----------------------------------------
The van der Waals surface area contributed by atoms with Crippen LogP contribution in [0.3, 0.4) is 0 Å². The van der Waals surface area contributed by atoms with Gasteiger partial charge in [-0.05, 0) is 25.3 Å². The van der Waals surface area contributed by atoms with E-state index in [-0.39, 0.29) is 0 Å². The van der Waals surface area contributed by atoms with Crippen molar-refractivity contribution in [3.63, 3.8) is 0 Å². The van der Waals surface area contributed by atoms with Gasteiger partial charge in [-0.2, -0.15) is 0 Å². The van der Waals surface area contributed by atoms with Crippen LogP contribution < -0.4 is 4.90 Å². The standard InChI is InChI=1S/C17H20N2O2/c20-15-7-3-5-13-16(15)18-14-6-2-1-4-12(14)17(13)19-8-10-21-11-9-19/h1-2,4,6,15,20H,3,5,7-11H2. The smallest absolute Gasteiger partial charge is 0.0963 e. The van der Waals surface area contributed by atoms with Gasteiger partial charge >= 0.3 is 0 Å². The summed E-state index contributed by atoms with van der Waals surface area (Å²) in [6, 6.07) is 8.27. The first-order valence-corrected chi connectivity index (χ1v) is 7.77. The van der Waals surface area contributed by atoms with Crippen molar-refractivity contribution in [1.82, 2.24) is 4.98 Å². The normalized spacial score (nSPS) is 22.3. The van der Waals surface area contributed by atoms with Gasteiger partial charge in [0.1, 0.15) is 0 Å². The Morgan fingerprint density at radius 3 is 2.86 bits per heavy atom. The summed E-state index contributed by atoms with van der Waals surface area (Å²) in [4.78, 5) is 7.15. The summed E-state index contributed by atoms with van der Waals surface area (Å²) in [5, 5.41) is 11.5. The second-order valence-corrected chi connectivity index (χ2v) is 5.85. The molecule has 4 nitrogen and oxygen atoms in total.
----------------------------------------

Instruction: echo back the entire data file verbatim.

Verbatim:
The van der Waals surface area contributed by atoms with Crippen LogP contribution in [0.3, 0.4) is 0 Å². The van der Waals surface area contributed by atoms with Gasteiger partial charge in [-0.05, 0) is 25.3 Å². The van der Waals surface area contributed by atoms with E-state index in [-0.39, 0.29) is 0 Å². The van der Waals surface area contributed by atoms with Crippen molar-refractivity contribution in [3.63, 3.8) is 0 Å². The van der Waals surface area contributed by atoms with Gasteiger partial charge in [-0.2, -0.15) is 0 Å². The van der Waals surface area contributed by atoms with Crippen LogP contribution < -0.4 is 4.90 Å². The standard InChI is InChI=1S/C17H20N2O2/c20-15-7-3-5-13-16(15)18-14-6-2-1-4-12(14)17(13)19-8-10-21-11-9-19/h1-2,4,6,15,20H,3,5,7-11H2. The smallest absolute Gasteiger partial charge is 0.0963 e. The van der Waals surface area contributed by atoms with Gasteiger partial charge >= 0.3 is 0 Å². The summed E-state index contributed by atoms with van der Waals surface area (Å²) in [6, 6.07) is 8.27. The first-order valence-corrected chi connectivity index (χ1v) is 7.77. The van der Waals surface area contributed by atoms with Crippen molar-refractivity contribution in [1.82, 2.24) is 4.98 Å². The normalized spacial score (nSPS) is 22.3. The van der Waals surface area contributed by atoms with Gasteiger partial charge in [0.1, 0.15) is 0 Å². The Morgan fingerprint density at radius 3 is 2.86 bits per heavy atom. The summed E-state index contributed by atoms with van der Waals surface area (Å²) in [4.78, 5) is 7.15. The summed E-state index contributed by atoms with van der Waals surface area (Å²) in [5, 5.41) is 11.5. The second-order valence-corrected chi connectivity index (χ2v) is 5.85. The molecule has 4 nitrogen and oxygen atoms in total.